In a study by Roumen Vesselinov, Ph.D.of Queens College, CUNY, it was found that after 55 hours of study with Rosetta Stone, students increased their oral proficiency one level, and the knowledge gained was equivalent to about one semester of study at the college level. While Rosetta Stone can be a great help in increasing one’s knowledge of a language, it certainly is no substitute for direct instruction and interaction with other fluent speakers, which has been proven is necessary in order to learn the intricacies of a particular language. Not to mention the high cost typically associated with programs such as Rosetta Stone, thus narrowing the market even further only to individuals who can afford it.

Programs like Brown University’s Student Language Exchange (SLE), for example, understand this and that is why it is their goal to create a community of language learners by focusing on collaborative work between students, facilitators and the international community. At the university level, SLE fills in the gap left by the current language curriculum. Through their efforts, they are hoping to make the underrepresented languages less ‘underrepresented’ while at the same time, bring awareness to the need to have more of these languages taught with the same enthusiasm as Spanish, French and other mainstream language courses.

While SLE tackles the problem at the university level, new online platforms like Ackuna are taking on the Internet via websites and mobile apps. Ackuna accomplishes this by creating a direct collaboration between online developers and foreign language speakers through a mutually beneficial relationship. By making the process simple and free for everyone, including developers, it creates an incentive to use Ackuna to generate more multilingual content online for underrepresented languages. This, in turn, results in more viewers and users of their applications. For the linguists, just like SLE it offers a social platform that encourages them to collaborate and help one another in a conducive learning environment. This increases their language skills while at the same time providing useful, real-world solutions. Currently Ackuna offers over 90 different languages.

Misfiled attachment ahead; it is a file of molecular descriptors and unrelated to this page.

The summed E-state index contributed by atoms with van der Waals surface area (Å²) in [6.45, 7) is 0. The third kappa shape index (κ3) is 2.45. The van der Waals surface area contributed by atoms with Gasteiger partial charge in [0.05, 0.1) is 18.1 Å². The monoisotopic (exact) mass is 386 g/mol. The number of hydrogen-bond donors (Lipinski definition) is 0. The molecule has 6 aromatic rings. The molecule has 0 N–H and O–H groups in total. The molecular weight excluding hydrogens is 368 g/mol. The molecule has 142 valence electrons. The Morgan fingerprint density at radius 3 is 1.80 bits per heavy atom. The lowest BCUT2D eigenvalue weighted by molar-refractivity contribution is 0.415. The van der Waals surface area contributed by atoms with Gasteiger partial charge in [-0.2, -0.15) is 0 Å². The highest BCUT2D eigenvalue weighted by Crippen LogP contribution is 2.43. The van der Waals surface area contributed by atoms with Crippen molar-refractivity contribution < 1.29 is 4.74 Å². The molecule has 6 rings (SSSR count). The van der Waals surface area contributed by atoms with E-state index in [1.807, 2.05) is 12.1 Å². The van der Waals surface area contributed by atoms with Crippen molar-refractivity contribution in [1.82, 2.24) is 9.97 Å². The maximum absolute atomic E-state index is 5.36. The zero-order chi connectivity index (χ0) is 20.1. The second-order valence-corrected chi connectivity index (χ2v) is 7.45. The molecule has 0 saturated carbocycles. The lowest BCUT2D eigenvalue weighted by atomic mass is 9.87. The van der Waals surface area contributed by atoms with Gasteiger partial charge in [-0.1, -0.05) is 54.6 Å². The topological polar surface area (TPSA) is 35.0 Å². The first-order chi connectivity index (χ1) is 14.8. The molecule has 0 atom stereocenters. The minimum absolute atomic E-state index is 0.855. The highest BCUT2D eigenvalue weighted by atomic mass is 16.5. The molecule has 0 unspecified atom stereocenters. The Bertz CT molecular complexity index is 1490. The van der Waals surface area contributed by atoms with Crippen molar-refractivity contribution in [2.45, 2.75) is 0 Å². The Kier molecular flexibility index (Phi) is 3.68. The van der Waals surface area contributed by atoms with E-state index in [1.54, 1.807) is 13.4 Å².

As “non-traditional” languages are continually being pushed to the wayside in favor of more mainstream languages in the educational system, there must be new methods developed to keep all languages at the forefront, not only in academia but on the internet as well. As the world continues to become more and more connected online, there has never been a greater need to prevent the funnelling of languages down to only a select few that universities, businesses or websites believe are necessary.

While the web is relatively new (as we are the first generation to utilize its capabilities) it is safe to assume that this frontier will stretch into future generations, becoming even more and more a part of our daily lives. It is important that we take the necessary steps now, while in its infancy, to ensure all languages are represented equally for years to come. Without proper engagement in facilitating multilingual content from the start, both at the university level and online, eventually many of these languages could end up being gradually phased out over time.

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3bwMatt Bramowicz is a content writer and graphic designer for Translation Cloud, a leading professional translation company located in Jersey City, NJ, USA. You can follow him on Twitter: @MattBramowicz